Yesterday the world watched as children across the UK staged a mass classroom walk-out to march for climate justice.
It’s not the first time this has happened: protests led by children have recently stormed streets the world over, from Australia to Belgium to Germany. The trend took off last year, after 15-year-old Swedish activist Gretha Thunberg made headlines by calling out the hypocrisy of politicians and world leaders. “You say you love your children above all else”, she told them at a UN climate change summit, “and yet you are stealing their future in front of their very eyes”.
Indeed, the initiative of Thunberg and other school-aged children has been lauded worldwide as inspirational. But for our generation, it’s also deeply humiliating.
Not only are we, the college-goers and recent graduates, being outshone by 12-year-olds: we are so paralysed by fear that we’ve let responsibility for our own futures, as well as theirs, fall on their shoulders.
It’s a global trend: Ireland also has its own clutch of young activists leading the climate justice charge, such as Flossie, who started organising local beach clean-ups when she was just 10 years old, and 14-year-old Dara McAnulty, a self-described conservationist who spoke powerfully at November’s Extinction Rebellion march.
This explosion of youth-led activism seems to have missed our generation by the skin of its teeth. Sure, people in their late teens and 20s care about climate justice more than their parents – enough, anyway, to buy KeepCups and ditch plastic straws. But these, as we know, are merely plasters to a gaping wound.
True urgency seems to have passed us by, and we’re caught between a rock and a hard place: between the comfort of denial modeled by an older generation stuck in their ways, and the dizzying change called for by radical teen activists.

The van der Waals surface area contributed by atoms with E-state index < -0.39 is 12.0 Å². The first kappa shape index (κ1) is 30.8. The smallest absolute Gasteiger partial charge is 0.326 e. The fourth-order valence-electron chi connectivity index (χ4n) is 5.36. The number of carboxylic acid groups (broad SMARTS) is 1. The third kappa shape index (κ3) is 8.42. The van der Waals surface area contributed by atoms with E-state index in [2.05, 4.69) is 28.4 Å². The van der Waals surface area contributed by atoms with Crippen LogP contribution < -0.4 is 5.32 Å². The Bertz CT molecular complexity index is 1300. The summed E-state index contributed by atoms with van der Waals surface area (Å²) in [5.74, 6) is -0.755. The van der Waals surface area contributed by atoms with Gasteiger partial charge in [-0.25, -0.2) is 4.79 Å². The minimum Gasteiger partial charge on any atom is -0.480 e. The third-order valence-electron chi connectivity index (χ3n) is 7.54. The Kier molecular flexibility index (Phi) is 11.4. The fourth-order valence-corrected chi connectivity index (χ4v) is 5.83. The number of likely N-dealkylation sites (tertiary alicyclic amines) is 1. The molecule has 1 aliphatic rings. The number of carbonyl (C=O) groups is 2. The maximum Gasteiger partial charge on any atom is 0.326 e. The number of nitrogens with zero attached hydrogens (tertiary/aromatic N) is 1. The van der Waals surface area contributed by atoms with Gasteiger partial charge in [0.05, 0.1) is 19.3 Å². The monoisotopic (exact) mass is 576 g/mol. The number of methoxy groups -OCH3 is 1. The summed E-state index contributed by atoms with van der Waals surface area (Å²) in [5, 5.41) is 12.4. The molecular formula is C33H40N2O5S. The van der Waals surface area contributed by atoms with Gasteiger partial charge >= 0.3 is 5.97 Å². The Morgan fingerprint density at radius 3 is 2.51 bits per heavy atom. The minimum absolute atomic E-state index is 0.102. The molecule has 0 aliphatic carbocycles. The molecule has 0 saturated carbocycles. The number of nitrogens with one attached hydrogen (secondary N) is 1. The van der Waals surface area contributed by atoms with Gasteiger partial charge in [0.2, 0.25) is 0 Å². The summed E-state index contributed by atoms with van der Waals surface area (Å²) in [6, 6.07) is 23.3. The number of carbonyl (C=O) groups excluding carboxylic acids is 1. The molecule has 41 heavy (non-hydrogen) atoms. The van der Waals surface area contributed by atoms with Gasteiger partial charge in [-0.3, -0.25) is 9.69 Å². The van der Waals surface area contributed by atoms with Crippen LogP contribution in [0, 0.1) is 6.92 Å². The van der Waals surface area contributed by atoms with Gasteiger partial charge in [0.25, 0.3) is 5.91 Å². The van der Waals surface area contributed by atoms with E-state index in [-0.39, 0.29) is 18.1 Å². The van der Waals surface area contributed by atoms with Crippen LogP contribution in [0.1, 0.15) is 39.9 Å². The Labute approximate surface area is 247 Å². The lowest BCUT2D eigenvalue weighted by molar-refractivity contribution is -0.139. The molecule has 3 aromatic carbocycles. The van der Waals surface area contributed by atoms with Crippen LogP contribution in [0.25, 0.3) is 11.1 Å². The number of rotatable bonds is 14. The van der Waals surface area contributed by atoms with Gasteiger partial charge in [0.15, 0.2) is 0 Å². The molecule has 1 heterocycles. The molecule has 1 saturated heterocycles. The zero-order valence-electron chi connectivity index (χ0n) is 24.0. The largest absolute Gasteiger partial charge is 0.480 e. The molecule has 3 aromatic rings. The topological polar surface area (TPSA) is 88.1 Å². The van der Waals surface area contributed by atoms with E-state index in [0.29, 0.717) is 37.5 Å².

Sure, people in their late teens and 20s care about climate justice more than their parents – enough, anyway, to buy KeepCups and ditch plastic straws
As Thunberg bluntly points out, the truism that we care for nothing more than for our children rings eerily hollow in a time when it’s clear that self-interest is, once again, winning the day.
As we inch closer to some kind of figurative climate doomsday, various generations can roughly calculate how much fallout from the impending crisis they’ll be around to witness. Our parents and grandparents may not have to put up with the worst of it, but students today are a frontier generation: we’re sitting at the cliff edge, too frightened to look down.
Obviously we should not overestimate children’s autonomy: child-led protests don’t spring up with zero adult input. Without the tacit approval of many teachers, for example, Friday’s walk-out couldn’t have happened on the scale that it did.
Education about the environment in schools has also improved – though some would argue it’s still inadequate – and it’s often parents who sow the seeds of activism in their children (this was not the case in Thunberg’s family, however: she was the one who convinced her parents to stop flying and to change their diet).
But the credit that older generations can take for the efforts of these children is still negligible. At the end of the day, there’s no excuse for co-opting children to make a movement happen when it should never have been their responsibility in the first place. The responsibility is ours – the ones who should know better – to set an example and protect younger people.
College students in particular have ample resources to build campaigns and demand change, yet we are being entirely eclipsed by activists several years our junior
College students in particular have ample resources to build campaigns and demand change, yet we are being entirely eclipsed by activists several years our junior.
These children’s protests may be inspiring, but it’s neither fair nor feasible to burden them with the weight of the world. If all else fails, their efforts should at least embarrass older people into action. It is, after all, unprecedented that children have been compelled to act on such a scale – and all because their parents and grandparents are too incapacitated by fear and self-interest to do it for them.
As for our generation, we teeter the tightrope. It’s up to us which side we choose.